The question of which profession is most analogous to architecture is an interesting one, and one that occupied quite a lot of time at this summer's AIA/ACSA Cranbrook Institute. So let's pursue it. What other industries have "clients" rather than "customers?"
The word "client" comes from the latin word cliens, meaning follower or dependent. The Online Etymology Dictionary (www.etymonline.com) adds that "The ground sense is of one who leans on another for protection."
So as professionals, we protect our clients. We already know that from the health, safety and welfare components of our work, but architects also protect their clients legally and financially.
The question arises, though, whether we have responsibilities to "protect" those who are not our clients. Let's say we're designing a high school (the building type I know best). The client is the party with the checkbook -- the school district, and its State sponsors. So clearly we're required to protect their interests. But there are also innumerable teachers, students, parents, administrative assistants, and coaches who will inhabit this place. Some clients are good at acting as proxies for their ultimate users, and others are awful at it. And then there's the neighborhood surrounding the school -- we have indirect impacts on their lives, through issues of noise and traffic and fear of teenagers, but we also have a direct impact on their property values, whether positive or negative.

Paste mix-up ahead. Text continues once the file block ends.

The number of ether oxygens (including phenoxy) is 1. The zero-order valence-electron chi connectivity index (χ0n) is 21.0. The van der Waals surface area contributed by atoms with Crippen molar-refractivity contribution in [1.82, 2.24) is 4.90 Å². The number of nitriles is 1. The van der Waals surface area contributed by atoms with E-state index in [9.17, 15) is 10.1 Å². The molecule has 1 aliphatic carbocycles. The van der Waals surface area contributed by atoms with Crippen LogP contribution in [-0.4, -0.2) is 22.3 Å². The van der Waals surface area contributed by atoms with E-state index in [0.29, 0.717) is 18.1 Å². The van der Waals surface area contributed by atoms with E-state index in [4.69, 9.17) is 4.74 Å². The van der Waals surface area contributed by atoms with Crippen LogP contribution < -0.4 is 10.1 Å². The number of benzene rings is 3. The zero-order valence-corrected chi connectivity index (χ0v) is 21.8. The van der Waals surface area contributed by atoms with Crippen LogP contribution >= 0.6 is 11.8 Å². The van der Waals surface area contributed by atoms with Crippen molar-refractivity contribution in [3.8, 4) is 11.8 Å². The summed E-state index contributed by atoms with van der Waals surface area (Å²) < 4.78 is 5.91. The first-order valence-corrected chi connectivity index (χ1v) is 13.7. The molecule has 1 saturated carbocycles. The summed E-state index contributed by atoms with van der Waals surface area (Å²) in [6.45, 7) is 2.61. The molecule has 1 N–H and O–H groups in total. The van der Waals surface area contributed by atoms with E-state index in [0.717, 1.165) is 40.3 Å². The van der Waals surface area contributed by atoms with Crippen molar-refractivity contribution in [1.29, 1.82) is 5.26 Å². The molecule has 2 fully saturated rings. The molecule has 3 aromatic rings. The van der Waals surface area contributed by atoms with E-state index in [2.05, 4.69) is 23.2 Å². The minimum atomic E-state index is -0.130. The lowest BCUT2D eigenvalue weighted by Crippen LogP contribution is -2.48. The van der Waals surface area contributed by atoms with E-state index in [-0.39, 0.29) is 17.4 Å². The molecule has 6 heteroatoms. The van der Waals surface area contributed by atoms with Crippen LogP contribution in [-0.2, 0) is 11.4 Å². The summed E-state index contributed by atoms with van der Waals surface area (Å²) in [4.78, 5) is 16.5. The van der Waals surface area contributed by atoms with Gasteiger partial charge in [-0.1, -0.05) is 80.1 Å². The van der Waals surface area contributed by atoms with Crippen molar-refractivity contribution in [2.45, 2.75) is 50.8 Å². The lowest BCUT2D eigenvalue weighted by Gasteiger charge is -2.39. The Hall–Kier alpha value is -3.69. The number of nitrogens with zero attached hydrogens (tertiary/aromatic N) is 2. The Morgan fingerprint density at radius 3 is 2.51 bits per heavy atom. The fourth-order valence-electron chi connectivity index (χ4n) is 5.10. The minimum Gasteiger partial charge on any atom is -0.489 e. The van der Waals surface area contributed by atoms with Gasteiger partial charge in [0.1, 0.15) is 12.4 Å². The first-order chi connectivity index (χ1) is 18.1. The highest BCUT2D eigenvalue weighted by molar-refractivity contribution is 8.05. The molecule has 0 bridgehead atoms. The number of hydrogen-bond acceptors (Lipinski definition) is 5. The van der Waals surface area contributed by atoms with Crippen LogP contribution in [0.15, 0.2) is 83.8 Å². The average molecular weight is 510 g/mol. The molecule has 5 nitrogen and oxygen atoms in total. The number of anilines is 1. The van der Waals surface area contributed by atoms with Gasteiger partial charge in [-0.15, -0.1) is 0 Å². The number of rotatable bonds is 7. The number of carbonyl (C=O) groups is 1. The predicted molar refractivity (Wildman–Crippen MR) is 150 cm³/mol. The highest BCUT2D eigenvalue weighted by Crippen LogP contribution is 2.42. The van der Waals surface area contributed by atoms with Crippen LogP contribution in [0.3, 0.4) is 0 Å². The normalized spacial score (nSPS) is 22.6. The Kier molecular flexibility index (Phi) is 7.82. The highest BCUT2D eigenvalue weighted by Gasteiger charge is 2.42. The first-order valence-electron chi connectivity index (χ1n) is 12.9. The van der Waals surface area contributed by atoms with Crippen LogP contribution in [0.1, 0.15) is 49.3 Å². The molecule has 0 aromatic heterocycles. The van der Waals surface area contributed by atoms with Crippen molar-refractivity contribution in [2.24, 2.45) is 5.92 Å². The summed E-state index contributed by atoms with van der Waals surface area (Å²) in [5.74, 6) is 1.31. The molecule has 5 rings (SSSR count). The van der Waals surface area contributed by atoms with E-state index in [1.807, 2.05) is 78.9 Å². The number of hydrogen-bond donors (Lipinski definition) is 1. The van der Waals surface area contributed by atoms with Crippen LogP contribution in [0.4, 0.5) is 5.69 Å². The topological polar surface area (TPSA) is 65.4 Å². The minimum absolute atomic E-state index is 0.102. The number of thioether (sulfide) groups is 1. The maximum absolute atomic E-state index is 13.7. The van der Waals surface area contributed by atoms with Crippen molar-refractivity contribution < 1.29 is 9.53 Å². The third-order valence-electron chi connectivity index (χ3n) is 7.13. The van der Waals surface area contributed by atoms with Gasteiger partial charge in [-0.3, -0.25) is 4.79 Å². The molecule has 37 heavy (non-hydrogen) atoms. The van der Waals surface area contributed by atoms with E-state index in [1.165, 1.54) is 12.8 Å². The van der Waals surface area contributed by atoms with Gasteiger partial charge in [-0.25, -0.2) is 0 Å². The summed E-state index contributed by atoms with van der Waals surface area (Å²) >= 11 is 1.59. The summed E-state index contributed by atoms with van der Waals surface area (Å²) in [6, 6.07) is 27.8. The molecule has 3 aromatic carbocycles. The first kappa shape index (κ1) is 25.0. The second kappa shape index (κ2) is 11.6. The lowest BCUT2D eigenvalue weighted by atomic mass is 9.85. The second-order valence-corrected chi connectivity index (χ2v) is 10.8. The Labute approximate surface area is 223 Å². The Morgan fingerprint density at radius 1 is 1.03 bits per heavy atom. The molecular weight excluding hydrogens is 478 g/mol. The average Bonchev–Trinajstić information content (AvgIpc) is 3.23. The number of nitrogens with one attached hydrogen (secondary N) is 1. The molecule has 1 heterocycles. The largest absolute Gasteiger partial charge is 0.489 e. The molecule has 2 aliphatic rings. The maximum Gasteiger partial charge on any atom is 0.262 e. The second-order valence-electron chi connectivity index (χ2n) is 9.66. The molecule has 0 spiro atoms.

Bickford, I think, might argue that conceiving of design and planning as a client/professional exchange is one of the root causes of the spatial inequality that she describes, because it allows the privileged (those who have money to be a design client) to make decisions that affect many others.
So if a client is "one who leans on another for protection," then who protects all the non-clients?